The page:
Smith's New Grammar: English Grammar on the Productive System: a Method of Instruction Recently Adopted in Germany and Switzerland. Designed for Schools and Academies
E. H. Butler, 1853 - 192 Seiten
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according action active adjective adverb agrees appear applied auxiliaries beginning belongs better called common compared compound conjunction connected considered construction CONTINUED correct denote English EXERCISES IN SYNTAX express future gender Give an example governed grammar happy hence imperfect tense implies indicative mood infinitive instances James John joined kind king language lives loved manner means mind nature neuter never nominative Note noun objective observing parse participle particular passive past perfect phrase Plural positive possessive preceding preposition present present tense principal pronoun proper reason refer regard relation relative Remark repeat require respect Rule sense sentence signifies sing singular singular number sometimes speak syllables tense thing THIRD PERSON thou tion truth understood verb virtue voice wise word write written
Seite 116 - The place of fame and elegy supply : And many a holy text around she strews That teach the rustic moralist to die. For who, to dumb forgetfulness a prey, This pleasing anxious being e'er...
Seite 185 - We cannot indeed have a single image in the fancy that did not make its first entrance through the sight; but we have the power of retaining, altering, and compounding those images which we have once received, into all the varieties of picture and vision...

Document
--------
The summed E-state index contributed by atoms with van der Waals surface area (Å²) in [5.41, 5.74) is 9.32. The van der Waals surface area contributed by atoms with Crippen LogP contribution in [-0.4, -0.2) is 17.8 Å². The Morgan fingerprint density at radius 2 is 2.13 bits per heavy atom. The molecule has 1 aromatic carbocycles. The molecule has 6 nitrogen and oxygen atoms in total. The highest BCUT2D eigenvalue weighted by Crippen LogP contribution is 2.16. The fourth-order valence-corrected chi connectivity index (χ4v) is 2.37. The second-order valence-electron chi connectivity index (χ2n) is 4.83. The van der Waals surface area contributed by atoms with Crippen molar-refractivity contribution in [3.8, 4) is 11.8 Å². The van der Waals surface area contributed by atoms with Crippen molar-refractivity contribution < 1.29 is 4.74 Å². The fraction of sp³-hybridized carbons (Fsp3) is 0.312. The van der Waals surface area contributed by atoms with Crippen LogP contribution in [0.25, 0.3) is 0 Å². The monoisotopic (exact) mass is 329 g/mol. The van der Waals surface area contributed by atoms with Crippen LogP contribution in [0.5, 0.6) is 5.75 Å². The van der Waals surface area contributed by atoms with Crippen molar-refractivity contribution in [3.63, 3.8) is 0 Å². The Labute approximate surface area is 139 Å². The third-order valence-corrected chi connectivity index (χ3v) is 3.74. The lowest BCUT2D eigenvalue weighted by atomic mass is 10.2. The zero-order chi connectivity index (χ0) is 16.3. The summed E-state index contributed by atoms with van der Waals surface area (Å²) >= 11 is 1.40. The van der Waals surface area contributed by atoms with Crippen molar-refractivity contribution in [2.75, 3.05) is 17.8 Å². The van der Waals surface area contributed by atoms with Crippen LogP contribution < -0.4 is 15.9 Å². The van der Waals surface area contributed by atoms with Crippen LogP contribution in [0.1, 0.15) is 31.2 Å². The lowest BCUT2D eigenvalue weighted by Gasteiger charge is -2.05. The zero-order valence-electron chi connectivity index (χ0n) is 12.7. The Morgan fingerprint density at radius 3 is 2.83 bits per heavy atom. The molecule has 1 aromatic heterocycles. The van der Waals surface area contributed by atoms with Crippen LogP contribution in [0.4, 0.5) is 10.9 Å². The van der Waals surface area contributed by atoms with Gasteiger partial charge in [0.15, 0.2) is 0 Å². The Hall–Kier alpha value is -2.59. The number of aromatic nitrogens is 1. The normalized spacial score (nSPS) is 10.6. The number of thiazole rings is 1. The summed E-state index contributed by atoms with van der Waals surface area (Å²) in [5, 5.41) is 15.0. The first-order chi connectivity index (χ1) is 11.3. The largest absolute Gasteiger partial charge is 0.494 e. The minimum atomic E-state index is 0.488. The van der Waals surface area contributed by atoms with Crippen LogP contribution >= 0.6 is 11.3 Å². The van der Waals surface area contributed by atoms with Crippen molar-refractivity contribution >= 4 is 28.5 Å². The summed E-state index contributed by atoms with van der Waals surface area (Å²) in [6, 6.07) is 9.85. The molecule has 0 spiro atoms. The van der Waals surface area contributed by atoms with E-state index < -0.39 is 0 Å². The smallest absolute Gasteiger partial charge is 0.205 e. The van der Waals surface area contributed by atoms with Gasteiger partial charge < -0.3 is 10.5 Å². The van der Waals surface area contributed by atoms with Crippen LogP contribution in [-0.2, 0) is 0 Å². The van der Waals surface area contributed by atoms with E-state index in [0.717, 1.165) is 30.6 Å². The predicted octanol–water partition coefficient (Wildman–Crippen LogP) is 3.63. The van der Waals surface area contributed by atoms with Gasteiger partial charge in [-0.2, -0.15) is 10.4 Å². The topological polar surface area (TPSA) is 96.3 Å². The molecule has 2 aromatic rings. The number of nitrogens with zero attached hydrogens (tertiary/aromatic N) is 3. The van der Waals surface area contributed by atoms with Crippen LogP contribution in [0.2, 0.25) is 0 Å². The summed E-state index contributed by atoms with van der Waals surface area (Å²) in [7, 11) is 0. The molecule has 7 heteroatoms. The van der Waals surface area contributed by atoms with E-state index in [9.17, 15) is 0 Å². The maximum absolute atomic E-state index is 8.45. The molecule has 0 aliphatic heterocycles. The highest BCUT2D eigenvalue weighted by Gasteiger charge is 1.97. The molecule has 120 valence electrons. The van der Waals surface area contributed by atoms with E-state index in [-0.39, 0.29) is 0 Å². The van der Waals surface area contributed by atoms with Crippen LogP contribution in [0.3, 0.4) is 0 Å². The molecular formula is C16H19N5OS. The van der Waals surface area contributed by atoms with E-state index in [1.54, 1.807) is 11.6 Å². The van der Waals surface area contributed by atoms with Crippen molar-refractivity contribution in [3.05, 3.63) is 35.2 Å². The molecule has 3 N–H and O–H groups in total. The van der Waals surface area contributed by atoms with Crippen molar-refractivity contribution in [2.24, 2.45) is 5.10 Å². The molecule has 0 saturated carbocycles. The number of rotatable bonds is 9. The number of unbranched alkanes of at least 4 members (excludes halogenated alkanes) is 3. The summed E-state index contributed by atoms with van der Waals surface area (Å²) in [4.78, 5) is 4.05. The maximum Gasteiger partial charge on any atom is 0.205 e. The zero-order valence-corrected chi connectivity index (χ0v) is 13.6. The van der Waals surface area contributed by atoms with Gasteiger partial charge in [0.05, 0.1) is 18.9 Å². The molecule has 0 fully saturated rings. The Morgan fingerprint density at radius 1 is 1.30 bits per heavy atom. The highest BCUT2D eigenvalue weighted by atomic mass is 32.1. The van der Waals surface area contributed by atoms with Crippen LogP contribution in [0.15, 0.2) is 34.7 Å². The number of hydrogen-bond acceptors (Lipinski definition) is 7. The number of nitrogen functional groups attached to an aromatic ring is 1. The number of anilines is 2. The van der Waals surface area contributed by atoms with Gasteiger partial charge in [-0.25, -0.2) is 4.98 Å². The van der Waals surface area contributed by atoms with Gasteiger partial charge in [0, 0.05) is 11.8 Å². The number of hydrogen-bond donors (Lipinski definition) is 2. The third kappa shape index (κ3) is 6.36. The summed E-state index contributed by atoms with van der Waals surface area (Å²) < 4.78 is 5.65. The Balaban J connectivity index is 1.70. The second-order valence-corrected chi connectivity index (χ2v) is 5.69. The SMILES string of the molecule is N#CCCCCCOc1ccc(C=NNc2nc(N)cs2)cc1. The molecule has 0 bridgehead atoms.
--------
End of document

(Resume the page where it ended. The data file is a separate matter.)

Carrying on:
Seite 179 - A stone is heavy, and the sand weighty ; but a fool's wrath is heavier than them both.
Seite 51 - An obedient son." 364. In English, an adjective is varied only to express the degrees of comparison. There are three degrees of comparison — the positive, the comparative, and the superlative. 365. The positive degree simply describes an object; as, " John is good." 366. The comparative degree increases or lessens the positive in meaning ; as,
Seite 187 - Accent Accent is the laying of a peculiar stress of the voice on a certain letter or syllable in a word, that it may be better heard than the rest, or distinguished from them...
Seite 123 - Man, though he has great variety of thoughts, and such from which others, as well as himself, might receive profit and delight; yet they are all within his own breast, invisible and hidden from others, nor can of themselves be made to appear.
Seite 192 - The only point where human bliss stands still, And tastes the good without the fall to ill ; Where only merit...
Seite 184 - He will often argue, that if this part of our trade were well cultivated, we should gain from one nation ; and if another, from another. I have heard him prove, that diligence makes more lasting acquisitions than valour, and that sloth has ruined more nations than the sword.
Seite 129 - What reason have the church of Rome for proceeding in this manner ?" " There is indeed no constitution so tame and careless of their own, defence." " All the virtues of mankind are to be counted upon a few fingers, but his follies and vices are innumerable.
Seite 168 - The wisest princes need not think it any diminution to their greatness, or derogation to their sufficiency, to rely upon counsel. God himself is not without, but hath made it one of the great names of his blessed Son : The Counsellor. Solomon hath pronounced that in counsel is stability.